As in all community festivals, fire festivals bring all the generations together. Children are introduced to the mysteries, culture of the celebration from a very young age. In all the villages, they play a very active role and, in many villages, there are specific celebrations for them. The festivals survive thanks to the passion and knowledge that is passed on from generation to generation.
Andorra “falles of light”
Historically, it was children who whirled the fallas, but when the celebration was revived in the eighties, adults took over in order to prevent the children being hurt. With the passage of time, however, a new celebration was invented. Children, dubbed “fallaires de llum” (fallaires of light) now whirl balls of light, similar to those of the adults.
This helps children to learn about and take part in the festival. Like the adults, children wear a cape and “junior fallaires” (fallaires menors) are elected to preside over the festival and represent it for a year. Children then undergo a “Baptism of Fire,” which allows them to carry falles of fire, but they never forget their time as fallaires of light!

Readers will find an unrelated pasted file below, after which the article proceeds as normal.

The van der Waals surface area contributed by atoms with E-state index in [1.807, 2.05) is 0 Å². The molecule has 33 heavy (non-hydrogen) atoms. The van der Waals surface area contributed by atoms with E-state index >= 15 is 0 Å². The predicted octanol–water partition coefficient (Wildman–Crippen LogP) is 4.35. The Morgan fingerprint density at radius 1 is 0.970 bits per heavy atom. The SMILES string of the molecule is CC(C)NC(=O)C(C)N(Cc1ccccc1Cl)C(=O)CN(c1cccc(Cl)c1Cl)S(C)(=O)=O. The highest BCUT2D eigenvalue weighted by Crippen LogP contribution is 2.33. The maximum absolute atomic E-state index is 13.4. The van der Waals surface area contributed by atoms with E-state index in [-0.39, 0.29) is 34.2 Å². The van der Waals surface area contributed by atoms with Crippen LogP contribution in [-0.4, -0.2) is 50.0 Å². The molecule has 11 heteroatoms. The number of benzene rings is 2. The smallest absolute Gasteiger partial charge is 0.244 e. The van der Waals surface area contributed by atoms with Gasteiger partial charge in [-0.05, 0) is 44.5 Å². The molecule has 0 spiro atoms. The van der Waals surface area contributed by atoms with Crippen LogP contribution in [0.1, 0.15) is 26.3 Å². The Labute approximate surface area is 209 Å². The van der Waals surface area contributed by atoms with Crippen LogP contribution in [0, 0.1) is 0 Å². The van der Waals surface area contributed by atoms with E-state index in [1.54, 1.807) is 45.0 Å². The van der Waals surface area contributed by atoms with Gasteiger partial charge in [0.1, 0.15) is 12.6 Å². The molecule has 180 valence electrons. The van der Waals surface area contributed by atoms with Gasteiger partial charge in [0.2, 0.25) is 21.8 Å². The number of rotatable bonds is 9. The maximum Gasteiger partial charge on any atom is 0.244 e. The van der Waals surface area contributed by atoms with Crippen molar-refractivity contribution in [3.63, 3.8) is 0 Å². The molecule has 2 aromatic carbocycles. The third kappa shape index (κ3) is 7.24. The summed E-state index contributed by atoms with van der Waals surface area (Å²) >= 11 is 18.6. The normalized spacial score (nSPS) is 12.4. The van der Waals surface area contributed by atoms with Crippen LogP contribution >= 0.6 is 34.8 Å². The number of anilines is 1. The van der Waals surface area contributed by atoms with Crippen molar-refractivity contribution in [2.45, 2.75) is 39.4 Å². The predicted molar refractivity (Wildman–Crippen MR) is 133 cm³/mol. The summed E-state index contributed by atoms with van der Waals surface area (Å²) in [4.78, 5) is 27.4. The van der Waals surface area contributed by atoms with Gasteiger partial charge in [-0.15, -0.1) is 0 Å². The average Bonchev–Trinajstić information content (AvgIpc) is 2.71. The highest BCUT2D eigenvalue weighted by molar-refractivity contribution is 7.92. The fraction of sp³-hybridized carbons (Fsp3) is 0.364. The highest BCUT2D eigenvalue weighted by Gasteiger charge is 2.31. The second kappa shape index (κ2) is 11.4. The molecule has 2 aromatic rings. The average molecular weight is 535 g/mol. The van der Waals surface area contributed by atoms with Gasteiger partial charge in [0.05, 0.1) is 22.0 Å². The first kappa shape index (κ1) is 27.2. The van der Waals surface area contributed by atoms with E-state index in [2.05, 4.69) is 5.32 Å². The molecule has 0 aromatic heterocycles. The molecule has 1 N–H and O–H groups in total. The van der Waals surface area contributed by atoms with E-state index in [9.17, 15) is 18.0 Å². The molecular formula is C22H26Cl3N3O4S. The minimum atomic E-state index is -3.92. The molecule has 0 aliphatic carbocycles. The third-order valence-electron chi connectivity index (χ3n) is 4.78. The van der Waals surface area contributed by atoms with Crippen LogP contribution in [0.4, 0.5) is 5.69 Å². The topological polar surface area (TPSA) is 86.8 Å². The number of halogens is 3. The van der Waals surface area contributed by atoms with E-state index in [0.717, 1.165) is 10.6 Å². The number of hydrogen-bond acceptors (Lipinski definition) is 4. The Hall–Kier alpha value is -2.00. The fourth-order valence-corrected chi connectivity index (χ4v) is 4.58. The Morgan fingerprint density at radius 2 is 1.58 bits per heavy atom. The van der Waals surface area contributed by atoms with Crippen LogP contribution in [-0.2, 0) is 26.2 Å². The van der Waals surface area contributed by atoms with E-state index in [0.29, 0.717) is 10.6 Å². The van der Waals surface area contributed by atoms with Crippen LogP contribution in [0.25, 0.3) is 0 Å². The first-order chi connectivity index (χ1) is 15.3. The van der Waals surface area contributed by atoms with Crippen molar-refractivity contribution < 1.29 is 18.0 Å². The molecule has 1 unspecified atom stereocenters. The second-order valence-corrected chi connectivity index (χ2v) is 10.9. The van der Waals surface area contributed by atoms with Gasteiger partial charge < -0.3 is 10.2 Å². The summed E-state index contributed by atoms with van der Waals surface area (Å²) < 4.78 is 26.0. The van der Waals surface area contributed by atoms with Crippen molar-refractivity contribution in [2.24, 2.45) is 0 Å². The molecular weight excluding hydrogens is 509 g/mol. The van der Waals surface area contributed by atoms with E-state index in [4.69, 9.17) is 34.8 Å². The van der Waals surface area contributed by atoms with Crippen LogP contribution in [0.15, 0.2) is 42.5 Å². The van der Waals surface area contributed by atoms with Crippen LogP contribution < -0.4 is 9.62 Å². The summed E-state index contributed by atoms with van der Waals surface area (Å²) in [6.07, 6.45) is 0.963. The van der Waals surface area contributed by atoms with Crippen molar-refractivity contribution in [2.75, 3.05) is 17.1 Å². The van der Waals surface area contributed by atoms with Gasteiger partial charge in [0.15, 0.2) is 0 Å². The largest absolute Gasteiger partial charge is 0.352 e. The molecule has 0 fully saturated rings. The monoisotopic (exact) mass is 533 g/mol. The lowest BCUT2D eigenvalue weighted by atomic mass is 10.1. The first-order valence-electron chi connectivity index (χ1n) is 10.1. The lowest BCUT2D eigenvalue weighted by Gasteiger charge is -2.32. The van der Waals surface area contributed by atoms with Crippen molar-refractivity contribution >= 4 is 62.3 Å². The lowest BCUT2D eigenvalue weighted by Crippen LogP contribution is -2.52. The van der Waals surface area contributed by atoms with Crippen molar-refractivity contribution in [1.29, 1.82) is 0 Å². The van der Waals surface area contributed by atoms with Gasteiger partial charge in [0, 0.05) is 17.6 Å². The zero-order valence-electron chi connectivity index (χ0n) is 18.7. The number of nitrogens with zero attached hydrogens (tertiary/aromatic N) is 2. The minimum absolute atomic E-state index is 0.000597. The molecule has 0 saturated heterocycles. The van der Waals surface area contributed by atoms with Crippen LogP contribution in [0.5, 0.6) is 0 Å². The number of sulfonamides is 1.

Children carry falles that are suitable for their age. They also bring falles down the mountain, but on a shorter route. When they are older, they join the adults.
The children are generally the first to arrive, accompanied by their parents. They are then followed by the older adults, and lastly, the younger adults. There are beacons located quite close to the village, so that children don’t have to walk so far. This enables them to experience the festival in all its intensity, but on a smaller scale.
It should be noted that in periods of crisis, it was children who kept the festivities alive. The festival was seen as childish, inappropriate for adults, but paradoxically it was the children who ensured its survival.
Children and brandons
Children are also involved in celebrating brandons in Occitania. In some villages they light the brandon, although this is unusual and the task usually falls to the mayor or a village personality. The children act mainly as spectators.
It is only in Saint-Bertrand-de-Comminges that they have a more important role: there is a workshop to make halhes and, at night, it is the girls and boys who light the brandon and spin halhes over their heads.
The survival of the festival
One of the challenges is to ensure that the festival is passed down to the next generation. The flame must be passed down every year from grandparents, parents, and godparents to children, and for this reason, the Virtual Museum has a section called the “Children’s Museum,” which offers educational resources, stories, games, and other activities for children.